America's Revolution

The US presidential elections may finally spark the American revolution the rest of the world has been waiting for.
America's Revolution

I was 19 years old when I awoke on September 11, 2001, to the defining event of our era. Huddled with others around a screen, I watched live television broadcast images of planes flying into the World Trade Center. The mood of life – its color and tone – changed in an instant.

The importance of my school receded to the background; it was clear that the world had bigger questions to resolve. A month later, I watched the American invasion of Afghanistan on CNN. While the consensus in America seemed firmly behind military retribution, I met many people who expressed deep dissatisfaction with the invasion and realized that 9/11 was a tremendous opening that called humanity’s collective future into question. I didn’t know whether or not we should have invaded Afghanistan, or even who the Taliban were. In fact, like most young people at that time, I was blissfully ignorant of the world outside America. But I knew that life after 9/11 was rushing toward a conclusion that no one, young or old, could fully foresee. Nothing could be more exciting for the youthful spirit than to feel that the future was open to discussion, and I resolved to start an anti-war student organization. With this decision, I unknowingly joined a nation-wide movement that was building momentum toward a revolutionary moment.

We founded an organization at Swarthmore College called Why War? and adopted the motto “Question the war.” Our position was simple: 9/11 blindsided us, and we need time to reflect before we’ll know the proper response. However, when it became clear that we had to fight to have our voices heard, we turned to protest.

I remember the mood in 2003 when 38 million people worldwide gathered to voice their opposition to the impending invasion of Iraq. On the streets of New York, we felt that we had finally accomplished an organizational feat capable of altering the future. I watched as my friends broke through barricades, and I refused to move as police horses charged a blocked street, nearly trampling my head. The revolutionary momentum was at a peak – it felt like anything was possible, and that a new world was truly within our grasp. How could the world leaders stand against us when we were able to organize and synchronize protests on every continent in the world?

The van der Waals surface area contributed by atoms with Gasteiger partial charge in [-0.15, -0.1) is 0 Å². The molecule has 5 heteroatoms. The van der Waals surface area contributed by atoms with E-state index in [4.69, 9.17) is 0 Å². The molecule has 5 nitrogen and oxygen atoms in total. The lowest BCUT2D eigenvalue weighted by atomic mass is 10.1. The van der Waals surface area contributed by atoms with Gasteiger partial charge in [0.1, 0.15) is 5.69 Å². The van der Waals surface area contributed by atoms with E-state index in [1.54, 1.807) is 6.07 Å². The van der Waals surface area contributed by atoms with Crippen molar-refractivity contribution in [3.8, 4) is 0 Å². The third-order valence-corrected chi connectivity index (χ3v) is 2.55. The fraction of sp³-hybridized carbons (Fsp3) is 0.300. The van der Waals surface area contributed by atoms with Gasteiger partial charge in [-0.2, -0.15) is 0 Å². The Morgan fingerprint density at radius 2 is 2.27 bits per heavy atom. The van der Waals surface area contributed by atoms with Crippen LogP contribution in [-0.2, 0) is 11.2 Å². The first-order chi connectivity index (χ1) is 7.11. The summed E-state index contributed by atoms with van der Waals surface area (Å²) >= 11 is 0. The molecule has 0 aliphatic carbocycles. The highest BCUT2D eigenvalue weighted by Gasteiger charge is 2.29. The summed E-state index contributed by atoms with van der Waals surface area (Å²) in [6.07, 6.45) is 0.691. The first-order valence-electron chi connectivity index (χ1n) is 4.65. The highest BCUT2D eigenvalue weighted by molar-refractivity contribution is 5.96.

But our movement didn’t stop America from invading Iraq. The much-heralded “Day X,” a day of civil disobedience that was supposed to sweep the nation, fizzled out without noticeable achievements. Our failure to prevent the Iraq war dealt a blow to our confidence and our momentum dissipated.

Although the Bush administration was able to stem the tide briefly, it did nothing to weaken our vision – merely driving us underground and making our present resurgence more powerful. And in place of the naïve hopes of yesterday are the mature demands of today – voiced in whispers in our hopeful hearts, a dangerous conspiracy to outlast the regime, to maintain our youthful exuberance but temper it with wise consideration. We’ve seen enough in the seven long years since 9/11 to know that we were right to question the war and to trust that, inevitably, we can change the future.

Our momentum is growing. Bush is done, consumerism is collapsing and the patricians are dancing for plebeian votes. On the horizon appear presidential candidates who claim to be the source of our strength, but who are merely the symptom of the revolutionary thrust picking up again in America. We’re optimistic for the future and willing to be inspired, but too skeptical to respond to the rhetoric of “Hope” and “Change” with our whole hearts. So we let them do the work of encouraging demands for change, knowing full well that we will carry their promises further than they intend. What we hear is not what they’re saying. What we’ll accomplish is not what they envision. By playing for our votes, the establishment only helps us see the questions that are off limits and the positions that are deemed impossible.

In martial arts classes, timid students are taught to put their fists through solid wood by punching through the barrier. The target is not the wood, but the space behind the wood. Likewise, in revolutions, momentum is not meant to stop on a specific day, but to carry through to the other side. The barrier is the limitations of what has been declared possible. We’ll overcome it by imagining, demanding and achieving the impossible. In the weeks and months ahead, we will see America’s revolutionary momentum build and, with wise youthfulness and experienced imagination, we will learn to pierce the mental barrier that stands between the tired allegiance to this world and a passionate building of the next. Our target is not the election, but a time beyond the election, when our mental preparation will combine with our political momentum in a revolutionary moment that ushers in a storm of change.